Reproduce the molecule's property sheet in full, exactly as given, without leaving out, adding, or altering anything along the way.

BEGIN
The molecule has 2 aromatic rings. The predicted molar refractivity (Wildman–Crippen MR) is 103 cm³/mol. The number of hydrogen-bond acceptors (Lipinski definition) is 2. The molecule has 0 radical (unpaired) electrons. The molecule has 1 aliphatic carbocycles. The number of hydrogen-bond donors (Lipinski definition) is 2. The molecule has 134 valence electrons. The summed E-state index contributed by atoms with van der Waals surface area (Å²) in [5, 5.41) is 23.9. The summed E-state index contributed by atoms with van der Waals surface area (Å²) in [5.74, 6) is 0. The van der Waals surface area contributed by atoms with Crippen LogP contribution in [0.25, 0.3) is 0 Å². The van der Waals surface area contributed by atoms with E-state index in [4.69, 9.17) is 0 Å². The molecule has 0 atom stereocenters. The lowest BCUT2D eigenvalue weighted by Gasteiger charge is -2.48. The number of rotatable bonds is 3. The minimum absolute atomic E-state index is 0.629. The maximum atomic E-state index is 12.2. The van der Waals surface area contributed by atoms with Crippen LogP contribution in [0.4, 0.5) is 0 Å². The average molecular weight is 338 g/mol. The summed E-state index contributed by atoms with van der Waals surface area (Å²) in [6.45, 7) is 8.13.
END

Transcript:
The molecule has 2 aromatic rings. The predicted molar refractivity (Wildman–Crippen MR) is 103 cm³/mol. The number of hydrogen-bond acceptors (Lipinski definition) is 2. The molecule has 0 radical (unpaired) electrons. The molecule has 1 aliphatic carbocycles. The number of hydrogen-bond donors (Lipinski definition) is 2. The molecule has 134 valence electrons. The summed E-state index contributed by atoms with van der Waals surface area (Å²) in [5, 5.41) is 23.9. The summed E-state index contributed by atoms with van der Waals surface area (Å²) in [5.74, 6) is 0. The van der Waals surface area contributed by atoms with Crippen LogP contribution in [0.25, 0.3) is 0 Å². The van der Waals surface area contributed by atoms with E-state index in [4.69, 9.17) is 0 Å². The molecule has 0 atom stereocenters. The lowest BCUT2D eigenvalue weighted by Gasteiger charge is -2.48. The number of rotatable bonds is 3. The minimum absolute atomic E-state index is 0.629. The maximum atomic E-state index is 12.2. The van der Waals surface area contributed by atoms with Crippen LogP contribution in [0.4, 0.5) is 0 Å². The average molecular weight is 338 g/mol. The summed E-state index contributed by atoms with van der Waals surface area (Å²) in [6.45, 7) is 8.13.